I have two questions: what is the purpose of
the W-9 and on the BDQ it asks for a tax
bracket. How do I determine that or can it be
Here's the deal. The trust is likely a complex trust (as opposed to a simple trust). As used in the tax world, complex and simple trusts have a distinct meaning. A simple trust is a trust that is required by its terms to pay out all of its income every year to the trust beneficiaries. A complex trust is any trust that is not a simple trust.
Trusts are taxed on their income except to the extent that they make distributions from the trust to the trust beneficiaries during the year, in which case the income passes to the beneficiaries and those beneficiaries then include the trust income on their returns and pay tax on it. So, for example, if the trust has $100 of tax income for the year and distributes during the year at least $100 to the beneficiaries, all the $100 of trust income will end up on the beneficiaries' returns. But if the trust only distributed $50 to beneficiaries, only $50 passes out to the trust beneficiaries and the trust is taxed on the remaining $50. The trust return (Form 1041) includes Schedules K-1 that show what share of the trust income goes to each beneficiary. The beneficiary gets a copy from the trust of his/her K-1. That K-1 then helps you to know what amount goes on your return and where. The trust needs the W-9 information from you because that information is necessary for the K-1.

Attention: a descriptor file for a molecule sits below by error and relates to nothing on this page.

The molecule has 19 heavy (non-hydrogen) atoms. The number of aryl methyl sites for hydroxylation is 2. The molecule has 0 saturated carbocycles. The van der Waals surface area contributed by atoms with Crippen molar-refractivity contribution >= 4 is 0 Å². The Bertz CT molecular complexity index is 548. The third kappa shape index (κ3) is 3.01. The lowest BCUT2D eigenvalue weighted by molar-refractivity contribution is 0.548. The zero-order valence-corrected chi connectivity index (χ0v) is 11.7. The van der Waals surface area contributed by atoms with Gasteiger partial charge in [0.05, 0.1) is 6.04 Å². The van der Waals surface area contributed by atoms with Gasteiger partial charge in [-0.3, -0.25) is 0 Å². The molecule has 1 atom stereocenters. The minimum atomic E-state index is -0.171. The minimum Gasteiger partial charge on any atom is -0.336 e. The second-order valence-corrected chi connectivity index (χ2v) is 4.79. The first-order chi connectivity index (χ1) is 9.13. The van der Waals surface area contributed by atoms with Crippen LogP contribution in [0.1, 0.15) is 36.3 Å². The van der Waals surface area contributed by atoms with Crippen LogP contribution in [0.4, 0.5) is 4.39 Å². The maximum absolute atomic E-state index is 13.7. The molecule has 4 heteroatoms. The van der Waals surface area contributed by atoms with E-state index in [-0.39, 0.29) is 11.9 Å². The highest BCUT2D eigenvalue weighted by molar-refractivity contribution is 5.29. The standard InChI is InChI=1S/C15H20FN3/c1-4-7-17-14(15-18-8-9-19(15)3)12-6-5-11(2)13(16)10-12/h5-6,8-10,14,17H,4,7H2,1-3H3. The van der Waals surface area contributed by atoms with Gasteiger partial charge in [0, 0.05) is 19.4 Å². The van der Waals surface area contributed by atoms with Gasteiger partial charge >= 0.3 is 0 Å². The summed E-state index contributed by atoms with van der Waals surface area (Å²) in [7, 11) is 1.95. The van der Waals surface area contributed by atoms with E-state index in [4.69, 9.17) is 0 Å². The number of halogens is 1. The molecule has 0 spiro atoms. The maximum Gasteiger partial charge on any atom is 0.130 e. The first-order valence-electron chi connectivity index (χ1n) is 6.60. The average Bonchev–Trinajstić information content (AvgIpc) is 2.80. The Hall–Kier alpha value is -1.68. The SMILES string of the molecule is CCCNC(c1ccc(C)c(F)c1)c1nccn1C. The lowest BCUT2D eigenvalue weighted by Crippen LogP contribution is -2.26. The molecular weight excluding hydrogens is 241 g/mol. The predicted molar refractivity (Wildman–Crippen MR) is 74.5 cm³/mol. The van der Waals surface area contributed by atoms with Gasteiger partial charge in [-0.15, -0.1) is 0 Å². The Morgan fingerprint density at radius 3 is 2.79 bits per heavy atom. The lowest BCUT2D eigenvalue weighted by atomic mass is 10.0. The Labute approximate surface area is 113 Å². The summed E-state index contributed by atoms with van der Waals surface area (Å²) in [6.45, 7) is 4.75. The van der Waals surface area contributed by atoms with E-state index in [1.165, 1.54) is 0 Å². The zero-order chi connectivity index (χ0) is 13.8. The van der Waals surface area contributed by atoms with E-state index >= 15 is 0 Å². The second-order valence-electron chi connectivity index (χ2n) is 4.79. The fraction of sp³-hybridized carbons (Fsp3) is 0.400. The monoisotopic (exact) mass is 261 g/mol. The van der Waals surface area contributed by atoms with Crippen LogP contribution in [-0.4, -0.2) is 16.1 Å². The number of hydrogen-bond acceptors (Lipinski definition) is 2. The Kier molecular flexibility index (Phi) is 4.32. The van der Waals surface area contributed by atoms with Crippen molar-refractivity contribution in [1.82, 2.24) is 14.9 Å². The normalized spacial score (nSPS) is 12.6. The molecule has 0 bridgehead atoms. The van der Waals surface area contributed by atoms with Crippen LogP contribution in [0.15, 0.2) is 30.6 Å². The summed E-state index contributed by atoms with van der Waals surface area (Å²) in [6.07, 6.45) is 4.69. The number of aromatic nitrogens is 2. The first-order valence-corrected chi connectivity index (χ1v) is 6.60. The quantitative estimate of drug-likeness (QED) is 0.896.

The tax bracket is easy to determine, assuming that your income is expected to be about the same this year as it was last year. First, though, let me explain why it matters. The trust basically wants to know your marginal tax rate, i.e. what your next dollar of income would be taxed at if you received that dollar at the end of the year. That's effectively what the trust income will be taxed at if the trust distributes income to you during the year. The reason this matters is that while trusts are taxed on their incomes at the same rates as individuals, the rate structure for the trust is much more progressive; i.e. it hits the maximum tax rate at a much lower income level than individuals typically do. So, often it is better for everyone if the trust at least distributes enough in assets to the beneficiaries to force the trust income up to the beneficiaries. That is not always the case, though, depending on the rate that the beneficiary is taxed. In other words, knowing your tax rate will help the trustee determine if the tax smart thing to do is distribute some assets to you or keep everything in the trust and have the trust pay the tax.
Ok, assuming you are married and filed a joint Form 1040 (the "long form") return for 2009, here's what you do to determine your marginal tax rate. Look at line 43 of your return—the taxable income line. If the amount on that line is:
less than $16,700 — 10%
at least $16,700 but less than $67,900 — 15%
at least $67,900 but less than $137,050 — 25%
at least $137,050 but less than $208,850 — 28%
at least $208,850 but less than $372,950 — 33%
$37,950 or more — 35%